I’ve seen some articles on some Indian movies and their directors, written by various non-Indian writers, critics and fans stating that some top level Indian directors aren’t still as good as many other western filmmakers, but are still quite good enough to impress some western audiences. One particular review about one of Mani Ratnam’s films, by a normal film follower (like me) from one of the western countries had stated that “Mani Ratnam might not be as good as Coppola or Scorsese and he does add particular things to his movies that might not allow him to enter the same league as Spielberg or Cameron, but he is one of the top directors in India”. While that comment was meant to praise Mani Ratnam, it also in a way put him down compared to other top directors in the world. But I would like to state that a Coppola or a Scorsese, a Spielberg or a Cameron might make movies that might appeal to the people of the world, but still they wouldn’t be able to please people with tastes as diverse as in India and surely they won’t have as many obstacles as faced by Indian filmmakers. Sure many of their movies have run well all over India and they have been appreciated in the subcontinent by many as well, but the people who watched these movies were in fact a small percentage, a minor group of people spread across the country, who do recognise how western films work and appreciate the movie based on their recognition. To appreciate Indian movies, people from all across the world need to recognise how Indian films work as well and then make their judgements.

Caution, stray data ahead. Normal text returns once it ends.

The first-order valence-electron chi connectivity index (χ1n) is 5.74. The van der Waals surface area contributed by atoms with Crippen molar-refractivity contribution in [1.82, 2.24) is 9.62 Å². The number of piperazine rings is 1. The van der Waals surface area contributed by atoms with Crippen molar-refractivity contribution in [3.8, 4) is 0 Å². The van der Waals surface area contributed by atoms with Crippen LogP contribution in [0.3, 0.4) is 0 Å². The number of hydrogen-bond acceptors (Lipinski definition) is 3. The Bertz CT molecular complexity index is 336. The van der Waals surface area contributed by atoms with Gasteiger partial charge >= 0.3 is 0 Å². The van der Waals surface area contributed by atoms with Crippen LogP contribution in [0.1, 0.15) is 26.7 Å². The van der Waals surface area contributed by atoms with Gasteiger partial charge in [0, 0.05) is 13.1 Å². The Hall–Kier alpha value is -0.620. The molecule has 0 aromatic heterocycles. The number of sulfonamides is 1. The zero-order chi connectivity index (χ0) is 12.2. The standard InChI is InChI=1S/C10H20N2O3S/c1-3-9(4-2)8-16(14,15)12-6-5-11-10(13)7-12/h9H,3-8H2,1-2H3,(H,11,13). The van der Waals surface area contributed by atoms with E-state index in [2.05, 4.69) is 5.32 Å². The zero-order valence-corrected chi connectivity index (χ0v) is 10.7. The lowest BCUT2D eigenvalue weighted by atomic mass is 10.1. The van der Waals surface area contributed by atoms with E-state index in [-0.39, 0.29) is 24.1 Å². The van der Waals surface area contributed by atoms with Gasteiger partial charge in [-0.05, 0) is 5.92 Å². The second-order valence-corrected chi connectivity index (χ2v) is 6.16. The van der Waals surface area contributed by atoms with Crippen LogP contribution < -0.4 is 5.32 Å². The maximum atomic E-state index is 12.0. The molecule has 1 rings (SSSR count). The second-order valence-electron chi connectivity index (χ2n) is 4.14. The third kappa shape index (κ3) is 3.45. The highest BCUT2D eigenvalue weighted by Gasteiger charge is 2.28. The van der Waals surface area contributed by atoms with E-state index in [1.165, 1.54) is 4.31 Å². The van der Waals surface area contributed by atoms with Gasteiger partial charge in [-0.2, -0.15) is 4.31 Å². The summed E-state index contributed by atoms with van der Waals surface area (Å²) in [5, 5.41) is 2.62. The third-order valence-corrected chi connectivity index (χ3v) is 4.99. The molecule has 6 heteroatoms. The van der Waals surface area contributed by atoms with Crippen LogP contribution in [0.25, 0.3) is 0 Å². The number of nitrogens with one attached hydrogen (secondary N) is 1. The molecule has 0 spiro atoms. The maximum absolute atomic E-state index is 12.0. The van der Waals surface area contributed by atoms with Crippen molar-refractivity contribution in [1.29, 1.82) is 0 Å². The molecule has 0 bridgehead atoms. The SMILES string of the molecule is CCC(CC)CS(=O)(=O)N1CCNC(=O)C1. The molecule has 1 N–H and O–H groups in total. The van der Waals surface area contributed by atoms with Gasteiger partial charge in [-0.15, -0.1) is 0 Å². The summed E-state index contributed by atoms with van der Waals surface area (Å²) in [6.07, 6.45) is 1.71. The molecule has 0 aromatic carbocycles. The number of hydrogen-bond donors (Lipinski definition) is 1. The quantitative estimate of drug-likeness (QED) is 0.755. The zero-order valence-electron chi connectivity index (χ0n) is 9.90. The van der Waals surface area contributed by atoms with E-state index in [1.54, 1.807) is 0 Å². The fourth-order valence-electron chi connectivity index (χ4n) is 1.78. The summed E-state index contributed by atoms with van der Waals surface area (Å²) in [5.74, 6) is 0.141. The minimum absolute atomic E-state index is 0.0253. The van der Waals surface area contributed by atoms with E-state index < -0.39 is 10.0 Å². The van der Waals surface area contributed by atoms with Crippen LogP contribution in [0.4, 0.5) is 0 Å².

Coppola or Scorsese might never be able to please as many Indian followers as Mani Ratnam can across all states, languages and cultures. They would make good movies of International standards, no doubt, but they can’t make movies that can appeal to the varying sensibilities of the Indian populace. Being an Indian director means you first have to make a movie that can appeal to the followers of a particular film industry and language...not to forget the various expectations within the people of this particular language or industry. Then comes the even more difficult task of spreading the popularity of a movie among followers of various other languages and cultures of India, by impressing them with your work. Beyond this is the prospect of mesmerising the audiences from across the world, who knows very little about the culture from which the particular movie has come from.

Many Americans, English and Western audiences on the whole still consider Bollywood (which they think as all movies Indian) to be about dance, fights and songs. They still do not recognise the other finer aspects of Indian cinema. To appeal to the masses, you need song, dance, exaggerated emotion and fights, but to appeal to the critics and international audiences, you need to make realistic film. How can an Indian filmmaker work through all this? Also in India, good movies more often than not, don’t do well in theatres and make very little money, whereas the so called “Commercial” or “Masala” movies succeed in the box office, but get very little reception from the critics. Money and critical acclaim often appears inversely proportional. This sort of a problem, every filmmaker faces across the globe, but nobody suffers as much as an Indian filmmaker.